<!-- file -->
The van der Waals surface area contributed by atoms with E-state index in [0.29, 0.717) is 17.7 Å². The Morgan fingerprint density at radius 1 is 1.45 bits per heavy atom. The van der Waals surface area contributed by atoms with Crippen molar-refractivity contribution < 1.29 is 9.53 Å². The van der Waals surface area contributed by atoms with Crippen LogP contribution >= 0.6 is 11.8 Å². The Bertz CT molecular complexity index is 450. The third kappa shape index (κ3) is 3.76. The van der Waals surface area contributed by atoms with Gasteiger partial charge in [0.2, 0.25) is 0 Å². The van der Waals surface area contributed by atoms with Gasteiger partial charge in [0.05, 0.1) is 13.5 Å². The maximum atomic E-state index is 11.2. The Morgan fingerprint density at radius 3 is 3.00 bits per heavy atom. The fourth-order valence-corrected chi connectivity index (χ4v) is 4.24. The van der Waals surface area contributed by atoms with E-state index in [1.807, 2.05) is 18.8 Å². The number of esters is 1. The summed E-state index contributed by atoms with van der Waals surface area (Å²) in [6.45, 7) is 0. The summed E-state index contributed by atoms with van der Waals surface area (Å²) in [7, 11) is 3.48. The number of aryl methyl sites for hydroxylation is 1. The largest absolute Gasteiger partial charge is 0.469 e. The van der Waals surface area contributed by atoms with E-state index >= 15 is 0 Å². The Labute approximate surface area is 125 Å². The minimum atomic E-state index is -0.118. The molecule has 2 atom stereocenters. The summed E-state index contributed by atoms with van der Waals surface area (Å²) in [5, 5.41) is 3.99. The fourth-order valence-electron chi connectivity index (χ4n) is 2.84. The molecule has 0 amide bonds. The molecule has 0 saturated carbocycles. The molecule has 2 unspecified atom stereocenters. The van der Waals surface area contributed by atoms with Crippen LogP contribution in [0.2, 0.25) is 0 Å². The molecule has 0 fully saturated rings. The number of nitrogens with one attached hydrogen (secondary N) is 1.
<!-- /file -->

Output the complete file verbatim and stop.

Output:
The van der Waals surface area contributed by atoms with E-state index in [0.29, 0.717) is 17.7 Å². The Morgan fingerprint density at radius 1 is 1.45 bits per heavy atom. The van der Waals surface area contributed by atoms with Crippen molar-refractivity contribution < 1.29 is 9.53 Å². The van der Waals surface area contributed by atoms with Crippen LogP contribution >= 0.6 is 11.8 Å². The Bertz CT molecular complexity index is 450. The third kappa shape index (κ3) is 3.76. The van der Waals surface area contributed by atoms with Gasteiger partial charge in [0.2, 0.25) is 0 Å². The van der Waals surface area contributed by atoms with Gasteiger partial charge in [0.05, 0.1) is 13.5 Å². The maximum atomic E-state index is 11.2. The Morgan fingerprint density at radius 3 is 3.00 bits per heavy atom. The fourth-order valence-corrected chi connectivity index (χ4v) is 4.24. The van der Waals surface area contributed by atoms with E-state index in [1.807, 2.05) is 18.8 Å². The number of esters is 1. The summed E-state index contributed by atoms with van der Waals surface area (Å²) in [6.45, 7) is 0. The summed E-state index contributed by atoms with van der Waals surface area (Å²) in [7, 11) is 3.48. The number of aryl methyl sites for hydroxylation is 1. The largest absolute Gasteiger partial charge is 0.469 e. The van der Waals surface area contributed by atoms with E-state index >= 15 is 0 Å². The Labute approximate surface area is 125 Å². The minimum atomic E-state index is -0.118. The molecule has 2 atom stereocenters. The summed E-state index contributed by atoms with van der Waals surface area (Å²) in [5, 5.41) is 3.99. The fourth-order valence-electron chi connectivity index (χ4n) is 2.84. The molecule has 0 amide bonds. The molecule has 0 saturated carbocycles. The molecule has 2 unspecified atom stereocenters. The van der Waals surface area contributed by atoms with Crippen LogP contribution in [0.2, 0.25) is 0 Å². The molecule has 0 fully saturated rings. The number of nitrogens with one attached hydrogen (secondary N) is 1.